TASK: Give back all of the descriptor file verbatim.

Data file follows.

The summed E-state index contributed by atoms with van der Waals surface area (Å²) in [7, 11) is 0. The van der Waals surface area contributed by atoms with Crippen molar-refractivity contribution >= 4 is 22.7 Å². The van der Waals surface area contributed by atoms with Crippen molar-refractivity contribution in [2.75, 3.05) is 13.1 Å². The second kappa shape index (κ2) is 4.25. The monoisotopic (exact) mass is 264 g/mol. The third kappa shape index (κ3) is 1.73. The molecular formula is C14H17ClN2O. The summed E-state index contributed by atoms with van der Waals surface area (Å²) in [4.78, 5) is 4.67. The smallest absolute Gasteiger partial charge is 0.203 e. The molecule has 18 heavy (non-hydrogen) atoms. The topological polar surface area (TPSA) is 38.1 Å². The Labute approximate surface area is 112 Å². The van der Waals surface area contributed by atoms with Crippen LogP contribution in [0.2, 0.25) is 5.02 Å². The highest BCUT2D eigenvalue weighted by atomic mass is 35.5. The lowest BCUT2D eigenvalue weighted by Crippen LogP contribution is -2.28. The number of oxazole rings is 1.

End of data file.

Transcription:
The summed E-state index contributed by atoms with van der Waals surface area (Å²) in [7, 11) is 0. The van der Waals surface area contributed by atoms with Crippen molar-refractivity contribution >= 4 is 22.7 Å². The van der Waals surface area contributed by atoms with Crippen molar-refractivity contribution in [2.75, 3.05) is 13.1 Å². The second kappa shape index (κ2) is 4.25. The monoisotopic (exact) mass is 264 g/mol. The third kappa shape index (κ3) is 1.73. The molecular formula is C14H17ClN2O. The summed E-state index contributed by atoms with van der Waals surface area (Å²) in [4.78, 5) is 4.67. The smallest absolute Gasteiger partial charge is 0.203 e. The molecule has 18 heavy (non-hydrogen) atoms. The topological polar surface area (TPSA) is 38.1 Å². The Labute approximate surface area is 112 Å². The van der Waals surface area contributed by atoms with Crippen LogP contribution in [0.2, 0.25) is 5.02 Å². The highest BCUT2D eigenvalue weighted by atomic mass is 35.5. The lowest BCUT2D eigenvalue weighted by Crippen LogP contribution is -2.28. The number of oxazole rings is 1.